Wishing Sincerely for the Well Being of Others
In honor of Shavuot, when you may have some extra time to study, here is a Dvar Torah by WGFA Rabbi Shai Held (Class 7) about something most of us do: bless people. It was originally sent out by Mechon Hadar, an organization founded by three Wexner Graduate Fellowship Alumni, as a weekly email. To download a recording, click here. To subscribe to Shai’s weekly dvar, click here. Pictured above: “The Priestly Blessing of Peace” by Israeli artist David Moss.
The threefold priestly blessing (birkat kohanim) is among the best-known and most deeply treasured passages in the Torah. It is recited in Jewish prayer every day and for the past several hundred years it has been recited by parents at the beginning of Shabbat as a way of invoking God’s blessing upon their children. Part of the blessing’s power lies in the simplicity of its structure, which Bible scholar Jacob Milgrom describes as “a rising crescendo”: There are three words in the first line, five in the second, and seven in the third; fifteen consonants in the first line, twenty in the second, and twenty-five in the third.  The sense conveyed is of increasing, overflowing divine blessing.
A broad array of interpretations has been put forward for the three lines and the six verbs included, but a definitive line-by-line interpretation is probably impossible. As R. Shlomo Ephraim Luntschitz (1550-1619) comments, “There are many opinions as to the meaning of the individual blessings, and everyone interprets them according to his own lights” (K’li Yakar to Numbers 6:24). And yet a close look at the blessings, and at the ways they have been understood, yields crucial insight into the role of the priests in Judaism-and just as importantly, into the nature of blessing in Jewish theology.
Let’s look briefly at the text in its entirety:
The Lord spoke to Moses: Speak to Aaron and his sons: “Thus shall you bless the people of Israel. Say to them:
“May the Lord bless and protect you!
“May the Lord shine His face upon you and be gracious to you!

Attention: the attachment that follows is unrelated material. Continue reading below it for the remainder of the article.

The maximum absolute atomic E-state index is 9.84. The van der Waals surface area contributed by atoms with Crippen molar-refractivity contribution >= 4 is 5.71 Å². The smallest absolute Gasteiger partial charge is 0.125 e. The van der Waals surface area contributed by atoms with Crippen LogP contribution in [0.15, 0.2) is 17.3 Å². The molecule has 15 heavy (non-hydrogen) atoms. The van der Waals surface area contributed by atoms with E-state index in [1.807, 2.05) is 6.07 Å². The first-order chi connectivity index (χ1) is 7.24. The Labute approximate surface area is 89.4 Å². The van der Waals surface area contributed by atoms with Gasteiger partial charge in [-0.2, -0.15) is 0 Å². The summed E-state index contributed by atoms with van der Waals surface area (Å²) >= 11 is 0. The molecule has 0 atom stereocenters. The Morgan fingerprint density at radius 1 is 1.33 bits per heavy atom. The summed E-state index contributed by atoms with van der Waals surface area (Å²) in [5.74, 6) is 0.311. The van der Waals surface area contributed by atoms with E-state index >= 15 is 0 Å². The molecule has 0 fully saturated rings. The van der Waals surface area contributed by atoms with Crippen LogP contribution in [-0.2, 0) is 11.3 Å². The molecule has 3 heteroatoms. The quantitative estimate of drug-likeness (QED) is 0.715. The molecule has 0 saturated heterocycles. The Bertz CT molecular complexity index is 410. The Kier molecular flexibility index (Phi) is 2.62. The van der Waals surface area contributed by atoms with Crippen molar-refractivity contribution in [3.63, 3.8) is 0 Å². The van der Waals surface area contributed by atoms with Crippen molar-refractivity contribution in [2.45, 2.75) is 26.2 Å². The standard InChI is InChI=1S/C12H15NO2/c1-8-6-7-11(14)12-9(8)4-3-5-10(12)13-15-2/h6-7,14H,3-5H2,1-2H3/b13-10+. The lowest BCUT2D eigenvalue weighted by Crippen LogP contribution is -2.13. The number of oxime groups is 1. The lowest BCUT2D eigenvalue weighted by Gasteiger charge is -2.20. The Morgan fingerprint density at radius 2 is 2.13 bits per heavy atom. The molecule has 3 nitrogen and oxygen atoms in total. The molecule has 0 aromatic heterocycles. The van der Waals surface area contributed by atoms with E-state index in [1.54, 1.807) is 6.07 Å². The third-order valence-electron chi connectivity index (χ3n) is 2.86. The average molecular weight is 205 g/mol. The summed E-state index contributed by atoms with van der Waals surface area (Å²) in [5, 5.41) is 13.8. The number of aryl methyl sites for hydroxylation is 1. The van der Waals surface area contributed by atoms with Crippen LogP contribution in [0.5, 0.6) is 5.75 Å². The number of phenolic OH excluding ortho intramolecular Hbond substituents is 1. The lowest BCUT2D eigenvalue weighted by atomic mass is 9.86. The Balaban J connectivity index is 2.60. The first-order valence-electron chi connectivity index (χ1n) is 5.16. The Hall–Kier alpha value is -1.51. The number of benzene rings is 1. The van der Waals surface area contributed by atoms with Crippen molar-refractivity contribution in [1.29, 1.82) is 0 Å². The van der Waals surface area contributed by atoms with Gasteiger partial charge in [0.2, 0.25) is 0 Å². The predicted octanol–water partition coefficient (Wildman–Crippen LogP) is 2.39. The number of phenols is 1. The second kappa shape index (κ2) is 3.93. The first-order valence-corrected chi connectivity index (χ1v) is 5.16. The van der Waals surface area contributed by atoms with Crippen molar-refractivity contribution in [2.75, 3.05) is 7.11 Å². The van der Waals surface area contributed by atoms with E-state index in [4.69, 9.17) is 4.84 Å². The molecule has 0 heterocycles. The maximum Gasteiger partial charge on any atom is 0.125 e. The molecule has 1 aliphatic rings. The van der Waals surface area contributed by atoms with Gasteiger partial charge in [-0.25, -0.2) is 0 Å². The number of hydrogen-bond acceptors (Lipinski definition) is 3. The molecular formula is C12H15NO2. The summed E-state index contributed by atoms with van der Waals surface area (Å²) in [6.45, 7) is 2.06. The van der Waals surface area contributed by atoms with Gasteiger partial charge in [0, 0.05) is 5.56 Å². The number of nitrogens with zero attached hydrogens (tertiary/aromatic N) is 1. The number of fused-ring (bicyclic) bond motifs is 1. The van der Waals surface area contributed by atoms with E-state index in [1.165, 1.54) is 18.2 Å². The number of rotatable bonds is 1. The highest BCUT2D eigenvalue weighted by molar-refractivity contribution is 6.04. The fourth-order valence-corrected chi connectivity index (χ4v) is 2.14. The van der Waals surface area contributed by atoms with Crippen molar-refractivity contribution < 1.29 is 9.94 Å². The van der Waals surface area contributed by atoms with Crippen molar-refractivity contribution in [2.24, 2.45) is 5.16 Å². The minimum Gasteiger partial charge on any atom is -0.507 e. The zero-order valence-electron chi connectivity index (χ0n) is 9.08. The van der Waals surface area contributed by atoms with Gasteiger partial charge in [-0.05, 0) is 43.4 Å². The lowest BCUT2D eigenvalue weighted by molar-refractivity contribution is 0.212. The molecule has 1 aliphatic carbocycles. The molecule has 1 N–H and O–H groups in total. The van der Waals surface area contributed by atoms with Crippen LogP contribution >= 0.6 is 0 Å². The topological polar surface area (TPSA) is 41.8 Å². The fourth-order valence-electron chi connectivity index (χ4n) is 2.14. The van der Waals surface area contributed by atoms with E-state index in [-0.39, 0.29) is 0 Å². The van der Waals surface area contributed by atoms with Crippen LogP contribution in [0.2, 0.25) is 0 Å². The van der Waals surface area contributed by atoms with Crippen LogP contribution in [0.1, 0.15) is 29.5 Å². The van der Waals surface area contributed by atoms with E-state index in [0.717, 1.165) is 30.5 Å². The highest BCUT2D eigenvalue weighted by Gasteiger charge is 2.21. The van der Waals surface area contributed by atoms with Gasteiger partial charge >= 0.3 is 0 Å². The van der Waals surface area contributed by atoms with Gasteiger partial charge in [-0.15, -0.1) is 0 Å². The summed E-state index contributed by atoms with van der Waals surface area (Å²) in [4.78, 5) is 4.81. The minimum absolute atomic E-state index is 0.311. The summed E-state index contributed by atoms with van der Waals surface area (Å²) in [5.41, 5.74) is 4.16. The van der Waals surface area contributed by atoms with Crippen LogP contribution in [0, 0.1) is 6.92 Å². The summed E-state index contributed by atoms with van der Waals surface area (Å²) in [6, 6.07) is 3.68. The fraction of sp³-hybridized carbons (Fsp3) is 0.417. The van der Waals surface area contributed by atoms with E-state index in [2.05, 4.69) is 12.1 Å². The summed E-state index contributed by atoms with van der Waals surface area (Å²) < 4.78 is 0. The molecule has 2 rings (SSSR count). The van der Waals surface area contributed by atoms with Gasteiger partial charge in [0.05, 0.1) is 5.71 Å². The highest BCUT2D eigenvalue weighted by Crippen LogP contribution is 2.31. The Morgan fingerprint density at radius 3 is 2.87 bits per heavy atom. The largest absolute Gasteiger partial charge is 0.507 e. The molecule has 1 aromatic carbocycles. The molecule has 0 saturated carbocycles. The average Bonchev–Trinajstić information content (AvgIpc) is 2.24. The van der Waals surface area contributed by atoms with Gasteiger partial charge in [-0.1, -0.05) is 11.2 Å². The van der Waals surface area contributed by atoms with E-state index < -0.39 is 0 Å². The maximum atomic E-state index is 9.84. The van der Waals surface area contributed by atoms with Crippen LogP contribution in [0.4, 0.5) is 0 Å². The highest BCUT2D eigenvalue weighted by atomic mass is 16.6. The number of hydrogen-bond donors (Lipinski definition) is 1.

“May the Lord lift up His face toward you and grant you peace!
“Thus they shall link My name with [or: place My name on] the people of Israel, and I Myself will bless them.”
Channels, Not Sources
The verses that surround the priestly blessing (vv. 22, 27) raise important questions: Why does God dictate to the priests the exact formula they are to use in blessing the people? And why does God emphasize after dictating the words that “I myself will bless them”?  The answer to both questions is the same: The Torah wants to underscore the fact that the priests are not the source of blessing. They are, rather, its conduits. “The blessing issues solely from [God]; the priests’ function is to channel it.”  The same point is driven home by the (syntactically unnecessary) repetition of God’s name (YHWH, “the Lord”) as the beginning of each line of the formula-these are actions which God and God alone will perform. To imagine that the priests are themselves the source of blessing, or to assume that they have some mysterious capacity to guarantee it, is to expose them to the ever-present danger of grandiosity-and worse, it is to open the door to exploitation of the weak and vulnerable by those believed to have magic powers at their disposal.
To be sure, the Torah here teaches us something important about priests. But by extension, it instructs us in the nature of blessing more generally: We are not sources but channels of blessing. We do not create the goodness we bestow but rather pass it on. A good teacher, for example, knows well that the Torah she teaches is not hers but God’s; she is a vehicle for Torah but not its source. A good parent knows that the love he showers upon his child is not ultimately something he himself made; that love itself is a manifestation of divine grace. The parent’s task is not to manufacture love but to pass it on. To understand and internalize this is what allows us to remain genuine givers, to prevent our giving from yielding to a form of narcissism in which everything is ultimately about us. God-and not we-is the source of blessing, and in giving we pass along a bounty ultimately not ours.